THE GHANA Air Force (GAF) has requested a Boeing business jet (BBJ), a multi-functional aircraft, to add to its inventory of aircraft so as to connect national security to diplomacy.
The Minister of Defence, Dominic Aduna Bingab Nitiwul, who made the request in Parliament yesterday, said “it compares equally to acquiring fighter ground attack jet fighters and armed helicopters.”
According to him, the strategic value of a BBJ or Airbus Jet was borne out of deep thinking and understanding of the Ghana Air Force capability to link diplomacy, and international security with national vital interest.
“It is more expensive not to have a VVIP BBJ or Airbus Jet. For example, Ghana has spent over US$50m over the last 10 years to airlift soldiers going on peacekeeping missions alone. If the Air Force had a strategic lift, this amount would have been saved to the treasury.”
“If I were to add to this list, for example, football players, domestic travels, government officials, parliamentary travels, chiefs and other opinion leaders that the Air Force is normally tasked to airlift, this figure of $50 million will easily double,” he stated in a response to questions on the Floor of Parliament.
The NDC Member of Parliament (MP) for North Tongu, Samuel Okudzeto Ablakwa, had asked the Defence Minister whether the presidential jet (Dassault Falcon 9G-EXE) was in good condition and considered air-worthy.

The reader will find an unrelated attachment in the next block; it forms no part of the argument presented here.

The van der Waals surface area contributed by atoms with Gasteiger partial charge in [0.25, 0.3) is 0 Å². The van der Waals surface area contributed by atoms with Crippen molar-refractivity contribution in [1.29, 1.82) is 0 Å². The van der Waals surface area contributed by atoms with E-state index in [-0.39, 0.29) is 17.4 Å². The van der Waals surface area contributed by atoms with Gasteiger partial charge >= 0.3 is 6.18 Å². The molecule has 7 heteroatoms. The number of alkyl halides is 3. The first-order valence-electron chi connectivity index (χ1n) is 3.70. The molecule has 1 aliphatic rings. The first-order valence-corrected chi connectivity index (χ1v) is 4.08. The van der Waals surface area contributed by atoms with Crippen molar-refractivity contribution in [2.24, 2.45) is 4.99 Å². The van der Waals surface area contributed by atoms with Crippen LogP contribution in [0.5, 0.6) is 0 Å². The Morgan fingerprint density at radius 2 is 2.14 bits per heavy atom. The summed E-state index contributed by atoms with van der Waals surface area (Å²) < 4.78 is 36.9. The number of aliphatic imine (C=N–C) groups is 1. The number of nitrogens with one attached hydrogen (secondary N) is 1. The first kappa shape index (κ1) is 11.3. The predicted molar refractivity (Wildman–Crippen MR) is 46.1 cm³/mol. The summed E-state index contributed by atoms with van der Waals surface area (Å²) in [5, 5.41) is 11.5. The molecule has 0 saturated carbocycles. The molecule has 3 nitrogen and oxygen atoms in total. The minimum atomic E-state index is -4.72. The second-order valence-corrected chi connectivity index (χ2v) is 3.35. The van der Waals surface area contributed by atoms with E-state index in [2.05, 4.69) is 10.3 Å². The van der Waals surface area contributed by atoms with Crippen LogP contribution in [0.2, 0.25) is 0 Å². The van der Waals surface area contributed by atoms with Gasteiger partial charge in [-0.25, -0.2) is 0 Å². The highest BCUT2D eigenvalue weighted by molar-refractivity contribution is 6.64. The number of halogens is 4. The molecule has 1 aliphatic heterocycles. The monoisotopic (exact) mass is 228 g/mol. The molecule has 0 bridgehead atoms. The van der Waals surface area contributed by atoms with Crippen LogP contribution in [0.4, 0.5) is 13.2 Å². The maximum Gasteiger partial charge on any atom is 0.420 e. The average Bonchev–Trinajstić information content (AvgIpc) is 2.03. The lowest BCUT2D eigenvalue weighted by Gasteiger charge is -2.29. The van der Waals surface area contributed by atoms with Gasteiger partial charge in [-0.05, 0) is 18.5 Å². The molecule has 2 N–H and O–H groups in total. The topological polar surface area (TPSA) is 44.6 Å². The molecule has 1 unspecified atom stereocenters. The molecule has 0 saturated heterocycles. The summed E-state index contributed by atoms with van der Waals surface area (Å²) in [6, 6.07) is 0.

Mr. Nitiwul said the Falcon Ex-Easy, with registration number 9G-EXE, was functional and serviceable, “but as members will now appreciate from my explanation, the decision to travel particularly to long and multiple destinations such as the President travelling to France, Belgium, South Africa and back to Ghana especially during this COVID-19 era, would always require a larger capacity aircraft such as a BBJ or Airbus ACJ 319 Neo even when the Falcon is airworthy.”
According to him, of all the categories that the GAF had, the helicopter (Mi17) was the most expensive per working hours and maintenance.
“One hour of a chartered Mil7 utility helicopter is $5000, CASA is $10,000 per hour and the Falcon 900 Ex-Easy is $10,000 per hour. These are standard costs for planning but for a President who flies probably once every three months or six months, the use of a bigger chartered aircraft would ultimately become cheaper if the delegation is more than 20 passengers.”
The minister stated that the capacity of the current Falcon aircraft was “far below that of Fokker 28 which flew VVIPs of more than 25 passengers during the Acheampong, Akufo, Rawlings and Kufuor eras, hence the urgent need for an appropriate aircraft which can carry better payload in terms of passengers of 70 — 100 people and to carry all their baggage without affecting the performance of the aircraft.”
“Mr. Speaker, it is interesting to note that the Armed Forces of Mali, Senegal, Burkina Faso, Ivory Coast, Eswatini, Nigeria, Chad, Niger, Uganda, Kenya, Congo (DR), Morocco, Equatorial Guinea, just to mention a few, all have a Boeing or Airbus Jet of that capacity to serve as strategic airlifts.”
He noted that President Nana Addo Dankwa Akufo-Addo was one person who preferred to go by road, if the Ministry of Defence considered his yearly schedules.
“However, the choice to travel by road, air or sea is a National Security imperative,” the minister explained.
By Ernest Kofi Adu, Parliament House